Now the designers are going one step further: the aim is to design a show car for a motor show next year for the first time using exclusively virtual means. Without an intermediate step via a clay model, the engineers will build the car directly from digital designs. “The 3D world almost feels like reality. We would never have thought this possible in the past,” says Pavone.
Daily life becomes more flexible
For many employees, the possibilities for digital collaboration are an asset. Like many departments, designers currently work predominantly from home and only meet at the workplace for special reasons. Pavone: “Some colleagues are now bringing their children to school and then sit down at the computer. I have no problem with that. Creative ideas don’t come at the push of a button anyway.”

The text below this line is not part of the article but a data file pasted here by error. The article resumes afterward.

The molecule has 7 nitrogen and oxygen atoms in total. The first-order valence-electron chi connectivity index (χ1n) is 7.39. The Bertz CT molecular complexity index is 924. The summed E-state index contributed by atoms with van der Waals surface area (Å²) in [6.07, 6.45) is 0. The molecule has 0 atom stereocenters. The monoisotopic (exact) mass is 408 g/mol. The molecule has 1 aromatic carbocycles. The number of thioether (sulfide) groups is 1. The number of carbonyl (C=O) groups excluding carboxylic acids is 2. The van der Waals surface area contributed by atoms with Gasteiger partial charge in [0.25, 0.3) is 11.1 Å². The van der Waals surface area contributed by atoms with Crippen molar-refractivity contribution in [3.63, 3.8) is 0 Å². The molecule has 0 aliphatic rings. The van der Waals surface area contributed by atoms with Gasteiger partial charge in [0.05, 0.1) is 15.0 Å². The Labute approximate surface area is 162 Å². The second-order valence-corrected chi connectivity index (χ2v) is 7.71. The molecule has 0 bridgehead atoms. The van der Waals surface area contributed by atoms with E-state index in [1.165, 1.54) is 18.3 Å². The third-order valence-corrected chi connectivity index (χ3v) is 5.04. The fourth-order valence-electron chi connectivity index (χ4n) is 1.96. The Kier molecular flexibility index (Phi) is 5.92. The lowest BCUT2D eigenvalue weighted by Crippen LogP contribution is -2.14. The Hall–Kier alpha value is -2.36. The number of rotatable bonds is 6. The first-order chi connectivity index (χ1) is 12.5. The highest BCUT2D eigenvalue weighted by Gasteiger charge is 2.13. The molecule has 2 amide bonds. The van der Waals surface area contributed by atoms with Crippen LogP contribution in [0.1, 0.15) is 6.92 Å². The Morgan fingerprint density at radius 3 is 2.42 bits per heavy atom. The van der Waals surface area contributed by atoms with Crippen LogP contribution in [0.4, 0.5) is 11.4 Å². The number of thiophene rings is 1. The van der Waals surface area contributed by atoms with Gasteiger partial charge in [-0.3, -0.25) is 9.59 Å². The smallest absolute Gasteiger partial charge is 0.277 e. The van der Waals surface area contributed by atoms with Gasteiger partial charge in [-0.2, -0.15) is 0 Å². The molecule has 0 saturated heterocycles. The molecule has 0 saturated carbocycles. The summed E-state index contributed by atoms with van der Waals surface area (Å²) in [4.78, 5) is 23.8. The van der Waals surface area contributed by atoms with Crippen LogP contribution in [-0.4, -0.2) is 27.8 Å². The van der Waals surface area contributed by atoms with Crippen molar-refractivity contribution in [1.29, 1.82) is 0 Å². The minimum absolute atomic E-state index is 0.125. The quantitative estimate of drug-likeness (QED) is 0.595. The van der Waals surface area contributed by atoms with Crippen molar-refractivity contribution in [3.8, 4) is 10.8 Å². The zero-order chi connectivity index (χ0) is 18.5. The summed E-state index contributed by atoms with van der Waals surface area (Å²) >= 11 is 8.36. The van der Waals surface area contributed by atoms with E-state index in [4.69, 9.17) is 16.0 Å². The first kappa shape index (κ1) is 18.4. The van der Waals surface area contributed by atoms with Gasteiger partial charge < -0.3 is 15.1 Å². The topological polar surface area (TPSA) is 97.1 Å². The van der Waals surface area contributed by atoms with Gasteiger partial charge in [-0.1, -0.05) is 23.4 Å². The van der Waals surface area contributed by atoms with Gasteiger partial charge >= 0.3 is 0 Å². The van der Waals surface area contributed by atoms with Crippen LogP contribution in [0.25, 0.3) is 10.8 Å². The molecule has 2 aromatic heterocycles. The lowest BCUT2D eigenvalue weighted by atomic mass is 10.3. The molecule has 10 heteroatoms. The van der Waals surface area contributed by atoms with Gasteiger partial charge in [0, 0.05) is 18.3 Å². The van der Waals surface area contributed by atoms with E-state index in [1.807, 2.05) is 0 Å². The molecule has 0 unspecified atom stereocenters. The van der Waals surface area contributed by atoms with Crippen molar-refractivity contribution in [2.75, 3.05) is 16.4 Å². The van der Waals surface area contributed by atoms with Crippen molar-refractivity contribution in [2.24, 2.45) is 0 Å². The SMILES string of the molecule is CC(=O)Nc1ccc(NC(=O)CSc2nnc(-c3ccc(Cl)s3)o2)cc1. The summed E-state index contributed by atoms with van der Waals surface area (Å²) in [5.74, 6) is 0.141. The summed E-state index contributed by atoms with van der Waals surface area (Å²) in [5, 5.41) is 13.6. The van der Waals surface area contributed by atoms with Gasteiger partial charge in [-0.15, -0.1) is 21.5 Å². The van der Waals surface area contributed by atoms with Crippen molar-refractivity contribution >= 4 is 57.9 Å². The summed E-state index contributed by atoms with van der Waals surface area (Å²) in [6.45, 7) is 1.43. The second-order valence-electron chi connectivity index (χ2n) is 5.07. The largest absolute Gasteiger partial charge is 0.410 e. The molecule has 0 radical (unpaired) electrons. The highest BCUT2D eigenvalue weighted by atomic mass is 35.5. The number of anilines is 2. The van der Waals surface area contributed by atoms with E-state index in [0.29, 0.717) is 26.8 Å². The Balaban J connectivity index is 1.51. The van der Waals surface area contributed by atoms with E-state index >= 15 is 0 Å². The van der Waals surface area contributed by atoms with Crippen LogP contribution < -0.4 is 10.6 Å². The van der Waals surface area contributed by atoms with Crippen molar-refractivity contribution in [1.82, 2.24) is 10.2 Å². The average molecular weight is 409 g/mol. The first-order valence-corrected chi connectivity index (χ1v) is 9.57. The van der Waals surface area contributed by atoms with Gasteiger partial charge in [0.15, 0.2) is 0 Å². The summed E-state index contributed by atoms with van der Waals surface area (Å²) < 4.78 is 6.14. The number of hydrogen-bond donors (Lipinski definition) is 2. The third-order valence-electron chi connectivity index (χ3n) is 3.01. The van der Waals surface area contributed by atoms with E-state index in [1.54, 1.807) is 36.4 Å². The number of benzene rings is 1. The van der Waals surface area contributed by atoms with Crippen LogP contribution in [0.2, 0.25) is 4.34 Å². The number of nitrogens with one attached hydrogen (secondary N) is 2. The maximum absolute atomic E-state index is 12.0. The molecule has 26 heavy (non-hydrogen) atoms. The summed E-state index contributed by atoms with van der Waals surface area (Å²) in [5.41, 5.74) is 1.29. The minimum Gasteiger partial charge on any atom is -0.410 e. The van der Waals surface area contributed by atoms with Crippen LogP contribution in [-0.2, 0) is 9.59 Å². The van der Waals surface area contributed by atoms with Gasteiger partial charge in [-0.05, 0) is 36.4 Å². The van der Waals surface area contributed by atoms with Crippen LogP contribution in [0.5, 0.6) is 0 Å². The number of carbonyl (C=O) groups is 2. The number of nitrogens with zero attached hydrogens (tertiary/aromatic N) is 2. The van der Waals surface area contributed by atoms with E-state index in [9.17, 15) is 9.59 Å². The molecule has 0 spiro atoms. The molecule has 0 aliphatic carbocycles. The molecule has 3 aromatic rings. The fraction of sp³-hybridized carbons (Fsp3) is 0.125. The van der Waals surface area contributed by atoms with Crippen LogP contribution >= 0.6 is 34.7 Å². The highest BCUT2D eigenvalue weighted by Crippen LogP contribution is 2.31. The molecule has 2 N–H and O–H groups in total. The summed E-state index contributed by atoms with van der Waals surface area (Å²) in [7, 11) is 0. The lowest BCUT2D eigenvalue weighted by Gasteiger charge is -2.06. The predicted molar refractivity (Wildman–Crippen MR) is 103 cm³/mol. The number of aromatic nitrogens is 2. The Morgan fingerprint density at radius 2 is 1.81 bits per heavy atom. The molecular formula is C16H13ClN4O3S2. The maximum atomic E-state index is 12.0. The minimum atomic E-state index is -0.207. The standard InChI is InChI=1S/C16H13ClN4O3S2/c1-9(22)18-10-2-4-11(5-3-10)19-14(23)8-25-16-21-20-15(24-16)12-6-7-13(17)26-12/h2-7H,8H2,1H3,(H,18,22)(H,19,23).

The designers want to use the expanded digital possibilities even after the pandemic. Simply going back is not an issue – the savings in time, costs and climate-damaging emissions are too great. “I assume we will have a mixture of many virtual meetings and some face-to-face encounters,” says Pavone. He is already looking forward to the physical meetings. “After all, we are people.”
Would it be possible in the long term to do without such encounters altogether? Pavone shakes his head. He says: “As good as the digital possibilities are – you can still overlook mistakes. Perfect design can only be created when we see the model outside in sunlight, in the real world. After all, the car will later be driving on real roads – and not on the screen.”